While most kids his age were hanging out at the mall and logging hours on their PlayStations, Ben Spencer was working towards the fulfillment of a lifelong dream.
A rising star in his native state of New Mexico, Spencer turned his fair share of heads on the pitch, and it wasn’t long before he found himself on the path to success.
At just 15 years old, Spencer joined the academy program at Real Salt Lake, leaving home to pursue his professional career. It was there that he first began to work with a some familiar faces that would continue to play a big role throughout his career.
“[Greg Vanney] started that academy, so that’s where I met him,” Spencer says. “I’ve always admired him as a coach; he has a very high soccer IQ. He’s very passionate about what he does, especially the development of young players. His attention to detail is very impressive.”
Following his stint in Salt Lake, Spencer followed Vanney to Los Angeles to join Chivas USA. The move represented a big step up in his professional career, but it was challenge that helped to shape the 22-year-old forward.
“I was 16 years old training with a first team in MLS. Physically it was a massive step up because you’re a teenager playing against grown men. The game is really fast, but all of that boosted my development. Just being around the culture of a professional team, experiencing the daily grind at such a young age, it was an invaluable experience.”
It’s all about the positive outlook and mindset that you have. No matter what’s in my way, I have this end-goal in mind and even it takes longer than I had hoped, I’m going to take positive steps every day to get back on the pitch and get back to doing what I love.
Making a name for himself in California, Spencer had the chance to further his career when he received a scholarship offer to the University of California-Santa Barbara. But his dreams took him elsewhere, putting college on the backburner for the time being.
“It had always been a dream of mine to play in Europe; from a young age, I knew that’s what I wanted to do,” he explains. “I always had college as my backup plan, but I knew I wanted to go pro. So when the opportunity came to go to Norway and play under [Molde head coach] Ole Gunnar Solskjær, I just couldn’t pass it up.”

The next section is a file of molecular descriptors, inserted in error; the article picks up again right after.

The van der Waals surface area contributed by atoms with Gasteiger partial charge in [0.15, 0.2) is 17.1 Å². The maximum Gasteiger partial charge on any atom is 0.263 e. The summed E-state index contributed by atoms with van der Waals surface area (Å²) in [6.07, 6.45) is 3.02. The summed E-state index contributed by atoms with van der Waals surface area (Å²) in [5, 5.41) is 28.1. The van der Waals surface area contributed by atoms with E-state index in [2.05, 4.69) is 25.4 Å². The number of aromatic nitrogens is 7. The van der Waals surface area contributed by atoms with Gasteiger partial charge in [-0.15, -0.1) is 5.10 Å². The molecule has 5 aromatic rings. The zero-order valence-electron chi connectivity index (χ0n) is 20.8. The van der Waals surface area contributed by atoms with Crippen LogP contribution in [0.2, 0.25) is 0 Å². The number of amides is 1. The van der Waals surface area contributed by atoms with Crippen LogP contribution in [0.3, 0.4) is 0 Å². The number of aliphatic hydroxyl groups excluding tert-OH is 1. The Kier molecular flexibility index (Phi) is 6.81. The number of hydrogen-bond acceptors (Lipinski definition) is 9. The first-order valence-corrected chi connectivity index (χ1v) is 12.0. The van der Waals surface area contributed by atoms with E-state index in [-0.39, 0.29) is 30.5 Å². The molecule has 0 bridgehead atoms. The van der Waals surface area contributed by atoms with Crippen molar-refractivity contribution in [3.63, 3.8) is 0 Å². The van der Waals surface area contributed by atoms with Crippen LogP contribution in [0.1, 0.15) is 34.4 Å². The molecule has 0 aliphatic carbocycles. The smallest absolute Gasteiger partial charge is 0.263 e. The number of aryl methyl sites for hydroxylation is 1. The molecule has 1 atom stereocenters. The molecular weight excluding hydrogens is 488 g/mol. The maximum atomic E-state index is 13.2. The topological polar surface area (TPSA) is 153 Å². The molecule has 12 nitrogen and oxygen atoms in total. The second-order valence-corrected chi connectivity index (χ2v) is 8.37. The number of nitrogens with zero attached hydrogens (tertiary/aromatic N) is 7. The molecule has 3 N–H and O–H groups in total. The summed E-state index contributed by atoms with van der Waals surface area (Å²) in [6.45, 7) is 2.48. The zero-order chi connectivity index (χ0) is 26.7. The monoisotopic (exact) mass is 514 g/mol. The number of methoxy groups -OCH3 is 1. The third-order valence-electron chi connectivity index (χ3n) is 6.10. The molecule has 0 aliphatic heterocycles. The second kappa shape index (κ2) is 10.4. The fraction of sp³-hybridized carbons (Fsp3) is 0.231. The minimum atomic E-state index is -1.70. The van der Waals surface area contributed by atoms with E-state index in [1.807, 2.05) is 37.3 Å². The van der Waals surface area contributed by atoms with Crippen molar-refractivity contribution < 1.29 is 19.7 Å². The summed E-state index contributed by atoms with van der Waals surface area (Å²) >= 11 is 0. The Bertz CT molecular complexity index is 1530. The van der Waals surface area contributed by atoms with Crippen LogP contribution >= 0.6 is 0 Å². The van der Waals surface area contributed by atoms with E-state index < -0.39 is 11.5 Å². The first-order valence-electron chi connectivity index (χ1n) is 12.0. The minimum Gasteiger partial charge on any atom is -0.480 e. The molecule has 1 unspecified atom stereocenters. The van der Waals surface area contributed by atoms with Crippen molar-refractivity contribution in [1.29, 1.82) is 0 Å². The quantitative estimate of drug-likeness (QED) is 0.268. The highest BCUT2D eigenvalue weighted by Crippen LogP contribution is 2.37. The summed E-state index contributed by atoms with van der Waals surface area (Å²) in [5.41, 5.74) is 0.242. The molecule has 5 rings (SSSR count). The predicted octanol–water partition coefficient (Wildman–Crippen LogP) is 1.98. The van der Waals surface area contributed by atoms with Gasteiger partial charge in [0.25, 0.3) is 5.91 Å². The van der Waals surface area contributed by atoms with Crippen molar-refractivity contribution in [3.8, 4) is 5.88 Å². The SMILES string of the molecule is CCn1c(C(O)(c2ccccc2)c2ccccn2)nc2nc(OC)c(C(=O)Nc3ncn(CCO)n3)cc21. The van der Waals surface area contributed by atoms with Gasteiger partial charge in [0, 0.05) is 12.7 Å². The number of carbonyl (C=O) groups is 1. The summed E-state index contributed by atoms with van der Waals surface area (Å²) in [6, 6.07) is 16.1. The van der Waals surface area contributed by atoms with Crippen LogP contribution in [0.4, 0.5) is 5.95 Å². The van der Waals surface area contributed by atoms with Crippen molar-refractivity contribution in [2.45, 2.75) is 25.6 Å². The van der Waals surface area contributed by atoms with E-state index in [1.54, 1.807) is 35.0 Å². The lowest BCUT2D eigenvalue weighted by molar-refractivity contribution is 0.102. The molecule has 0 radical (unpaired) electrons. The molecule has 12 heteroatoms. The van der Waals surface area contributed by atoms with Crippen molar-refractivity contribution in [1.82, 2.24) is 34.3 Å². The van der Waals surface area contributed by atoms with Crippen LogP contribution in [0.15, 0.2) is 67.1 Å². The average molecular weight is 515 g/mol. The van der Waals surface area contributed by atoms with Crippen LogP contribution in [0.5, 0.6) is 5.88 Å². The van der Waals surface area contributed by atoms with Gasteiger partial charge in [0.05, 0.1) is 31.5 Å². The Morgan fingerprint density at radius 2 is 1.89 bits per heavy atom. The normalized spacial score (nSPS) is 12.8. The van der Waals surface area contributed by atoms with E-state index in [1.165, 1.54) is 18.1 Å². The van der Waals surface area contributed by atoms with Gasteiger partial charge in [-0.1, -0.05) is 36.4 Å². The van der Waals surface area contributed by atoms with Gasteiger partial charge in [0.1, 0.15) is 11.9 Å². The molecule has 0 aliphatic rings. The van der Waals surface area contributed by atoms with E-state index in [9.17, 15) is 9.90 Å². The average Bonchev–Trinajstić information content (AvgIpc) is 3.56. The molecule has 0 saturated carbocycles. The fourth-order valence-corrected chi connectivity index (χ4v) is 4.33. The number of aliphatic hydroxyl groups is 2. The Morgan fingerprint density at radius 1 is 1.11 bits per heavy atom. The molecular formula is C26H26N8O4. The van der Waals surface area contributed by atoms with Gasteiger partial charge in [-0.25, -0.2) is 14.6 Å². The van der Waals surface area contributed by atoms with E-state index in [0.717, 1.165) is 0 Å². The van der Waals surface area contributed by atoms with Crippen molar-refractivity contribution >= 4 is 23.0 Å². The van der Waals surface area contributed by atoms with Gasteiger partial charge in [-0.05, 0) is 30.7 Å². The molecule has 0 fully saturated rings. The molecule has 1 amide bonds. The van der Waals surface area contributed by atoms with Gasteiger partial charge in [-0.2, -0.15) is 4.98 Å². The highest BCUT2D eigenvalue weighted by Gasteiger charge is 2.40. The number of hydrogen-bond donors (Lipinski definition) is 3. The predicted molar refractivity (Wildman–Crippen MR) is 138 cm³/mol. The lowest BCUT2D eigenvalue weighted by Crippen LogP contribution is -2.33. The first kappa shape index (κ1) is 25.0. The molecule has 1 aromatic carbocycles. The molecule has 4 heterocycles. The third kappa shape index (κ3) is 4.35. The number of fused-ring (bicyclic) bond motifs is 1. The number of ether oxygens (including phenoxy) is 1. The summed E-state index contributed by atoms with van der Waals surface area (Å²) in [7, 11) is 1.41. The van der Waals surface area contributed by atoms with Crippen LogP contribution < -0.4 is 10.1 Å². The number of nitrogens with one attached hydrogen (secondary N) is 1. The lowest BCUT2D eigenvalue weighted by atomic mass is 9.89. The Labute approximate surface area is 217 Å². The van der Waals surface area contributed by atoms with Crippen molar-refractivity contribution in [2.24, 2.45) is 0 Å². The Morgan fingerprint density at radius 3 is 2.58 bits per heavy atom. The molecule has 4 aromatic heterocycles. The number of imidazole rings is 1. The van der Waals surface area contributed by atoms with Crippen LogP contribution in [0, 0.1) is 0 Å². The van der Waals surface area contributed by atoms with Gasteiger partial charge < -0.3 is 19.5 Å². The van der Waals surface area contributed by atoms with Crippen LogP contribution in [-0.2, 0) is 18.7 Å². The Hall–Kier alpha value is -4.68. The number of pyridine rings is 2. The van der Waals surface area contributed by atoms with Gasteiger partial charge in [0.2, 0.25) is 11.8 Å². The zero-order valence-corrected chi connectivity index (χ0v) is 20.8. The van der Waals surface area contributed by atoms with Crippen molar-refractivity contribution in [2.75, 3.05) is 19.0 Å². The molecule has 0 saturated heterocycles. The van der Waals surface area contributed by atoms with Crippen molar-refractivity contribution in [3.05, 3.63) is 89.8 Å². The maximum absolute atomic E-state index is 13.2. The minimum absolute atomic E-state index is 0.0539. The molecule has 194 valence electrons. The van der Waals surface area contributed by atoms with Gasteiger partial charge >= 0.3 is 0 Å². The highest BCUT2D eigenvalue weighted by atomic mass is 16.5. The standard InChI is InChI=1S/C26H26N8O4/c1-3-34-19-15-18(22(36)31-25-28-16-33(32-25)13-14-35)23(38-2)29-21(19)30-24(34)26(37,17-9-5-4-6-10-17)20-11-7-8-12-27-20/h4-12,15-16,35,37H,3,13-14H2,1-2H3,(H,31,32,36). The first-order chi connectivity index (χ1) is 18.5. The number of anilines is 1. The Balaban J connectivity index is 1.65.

The move represented the next step towards making his dreams a reality, his biggest leap yet. Forced to acclimate to a new way of life at such a young age, Spencer had to adapt quickly in order to make his mark.
“I was definitely nervous to make the move,” he admits. “Being 17 years old, my whole world changed. Now I’m living abroad, on my own, doing everything myself, it was a definite adjustment. Luckily, I had a great support system to get me through it.
“The whole experience just made me grow up faster than most. When you don’t have as many people to rely on, you learn to figure things out for yourself. I think I developed as a person and as a player; I wouldn’t change a thing. It was a great life experience, let alone a great footballing experience.”
Even after a coaching change saw him on the outside looking in at Molde, Spencer was still considered amongst the brightest young stars in the United States youth national team pool. After securing a loan back to the United States with NASL side Indy Eleven, Spencer looked like he was ready to prove his worth once more. Then came some of the most trying times of his life.
“I picked up an injury with Indy, and that was tough,” Spencer says. “It was the first time I’d ever had a major injury or surgery before.”
But unfortunately for Ben, it wouldn’t be his last.
What was originally diagnosed as a routine meniscal tear ended up being much more severe, as Spencer spent several lengthy spells away from the pitch on the mend.
“That was just supposed to be a routine surgery to clean up my meniscus. I was back on the field six weeks later, but it didn’t last long.”
From there, Spencer struggled to stay on the field, dealing with recurring inflammation in one knee, then spraining an MCL in the other. It all came to a head during his loan stint with Toronto FC II, when yet another injury shelved Spencer for his longest spell yet, an absence that saw him miss out on the U-20 World Cup.
“I had dreamed about representing my country at the World Cup for a long time,” he laments. “My knee just wasn’t cooperating when I was here in Toronto on loan. We tried to sort it out, but it wasn’t meant to be which was very disappointing.
“You feel like you can’t catch a break and nothing’s going right. You just have no momentum. Then to get the news that I’d need another surgery and I’d be out for 12 months, that was devastating.”
Spending countless hours in the gym and on the trainer’s table, Spencer worked towards a return to the pitch. And though the road seemed endless, his efforts were finally rewarded with a first team contract in 2017, and his first MLS start shortly thereafter.
“My debut game against Columbus was really special,” he recalls. “It meant a lot to not only me, but the organization and my family and friends who have seen my struggle for the past two years or so. To finally get on the field in that moment, there’s not words for it. It was an emotional night for sure.
“It’s been a tough couple of years, but I’m starting to see the light at the end of the tunnel and transitioning to a new stage in my career. Now it’s time to really show what I can do.”